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Background and Motivation

Climate-induced changes in the terrestrial biosphere and the ocean modulate the release and uptake of carbon dioxide and this, in turn, alters atmospheric composition and influences the climate. This is known as the climate-carbon cycle feedback. The Coupled Carbon Cycle Climate Model Intercomparison Project (C4MIP), using models of the terrestrial and ocean carbon cycles inside ocean-atmosphere general circulation models, has shown that the carbon cycle-climate feedback appears to be positive BUT there is great uncertainty about the magnitude. It is important to know the magnitude of this feedback because it affects the amount of carbon dioxide that can be emitted in the future in order to stabilize the concentration of CO2 at a given level. There are projects attempting to reduce these uncertainties through systematic evaluation of carbon cycle models against observations of the contemporary carbon cycle. An alternative approach is to use knowledge about past variations in climate and CO2 to provide additional constraints. PCMIP is an international activity that will combine carbon cycle and palaeoclimate modelling with ice-core and palaeoclimate records to quantify the carbon-cycle climate feedback.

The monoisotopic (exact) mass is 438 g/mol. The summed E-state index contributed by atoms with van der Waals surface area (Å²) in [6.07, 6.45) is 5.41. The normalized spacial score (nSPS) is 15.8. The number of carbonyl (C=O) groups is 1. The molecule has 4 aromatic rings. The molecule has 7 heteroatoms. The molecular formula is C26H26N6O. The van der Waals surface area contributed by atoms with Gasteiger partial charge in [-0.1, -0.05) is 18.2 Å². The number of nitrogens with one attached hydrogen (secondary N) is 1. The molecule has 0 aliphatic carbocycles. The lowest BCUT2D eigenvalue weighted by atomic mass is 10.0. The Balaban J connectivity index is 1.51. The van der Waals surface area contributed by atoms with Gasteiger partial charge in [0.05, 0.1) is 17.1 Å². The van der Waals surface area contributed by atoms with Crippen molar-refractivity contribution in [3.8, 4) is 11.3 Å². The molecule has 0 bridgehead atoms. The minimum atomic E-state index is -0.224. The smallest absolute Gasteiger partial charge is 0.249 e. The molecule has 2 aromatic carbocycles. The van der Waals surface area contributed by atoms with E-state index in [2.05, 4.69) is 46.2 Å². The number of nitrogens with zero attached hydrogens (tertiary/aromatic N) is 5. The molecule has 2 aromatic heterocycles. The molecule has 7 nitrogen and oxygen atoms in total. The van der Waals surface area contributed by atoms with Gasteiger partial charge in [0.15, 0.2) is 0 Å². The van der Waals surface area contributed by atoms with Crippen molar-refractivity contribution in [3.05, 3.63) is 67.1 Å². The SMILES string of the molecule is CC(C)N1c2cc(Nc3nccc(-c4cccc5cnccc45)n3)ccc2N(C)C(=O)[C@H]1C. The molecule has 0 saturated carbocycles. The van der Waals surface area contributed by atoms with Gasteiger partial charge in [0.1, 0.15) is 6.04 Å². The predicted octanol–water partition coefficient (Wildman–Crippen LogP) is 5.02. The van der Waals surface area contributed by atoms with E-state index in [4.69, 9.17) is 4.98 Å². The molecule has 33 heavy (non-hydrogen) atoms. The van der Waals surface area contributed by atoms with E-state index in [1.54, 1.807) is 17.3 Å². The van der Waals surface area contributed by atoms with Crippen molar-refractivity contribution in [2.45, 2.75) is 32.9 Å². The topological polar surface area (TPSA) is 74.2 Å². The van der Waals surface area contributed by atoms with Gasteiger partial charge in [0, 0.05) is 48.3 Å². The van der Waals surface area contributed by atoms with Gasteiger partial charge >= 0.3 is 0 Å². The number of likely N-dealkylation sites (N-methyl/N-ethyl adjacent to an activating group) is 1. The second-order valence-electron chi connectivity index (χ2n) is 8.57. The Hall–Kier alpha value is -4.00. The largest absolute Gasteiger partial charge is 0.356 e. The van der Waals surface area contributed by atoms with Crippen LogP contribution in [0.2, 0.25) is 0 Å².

The activity will use the power of modelling to demonstrate what processes contribute to this feedback on different time scales, and how knowledge of these processes may contribute to the understanding of the contemporary carbon cycle and climate. PCMIP will build on the ongoing work of the Palaeoclimate Modelling Intercomparison Project (PMIP), which is investigating climate changes on glacial-interglacial timescales as well as during the last millennium.

PCMIP is an international activity sponsored by the IGBP core projects Analysis, Integration and Modelling of the Earth System (AIMES) and the Palaeoclimate Commission (PALCOMM) of the International Quaternary Association (INQUA).

Reconstruction of the atmospheric CO<sub>2</sub> concentration over the last
millennium from the EPICA Dronning Maud Land and South Pole ice cores
(Siegenthaler et al., 2005), the Law Dome ice cores and firn air samples
(MacFarling-Meure et al., 2006), and the Cape Grim ambient air
measurements (Francey et al., 2003).

Co-ordination Team

Ayako Abe-Ouchi, Pierre Friedlingstein, Sandy P. Harrison, I. Colin Prentice.
Contact Co-ordinators

Website Information

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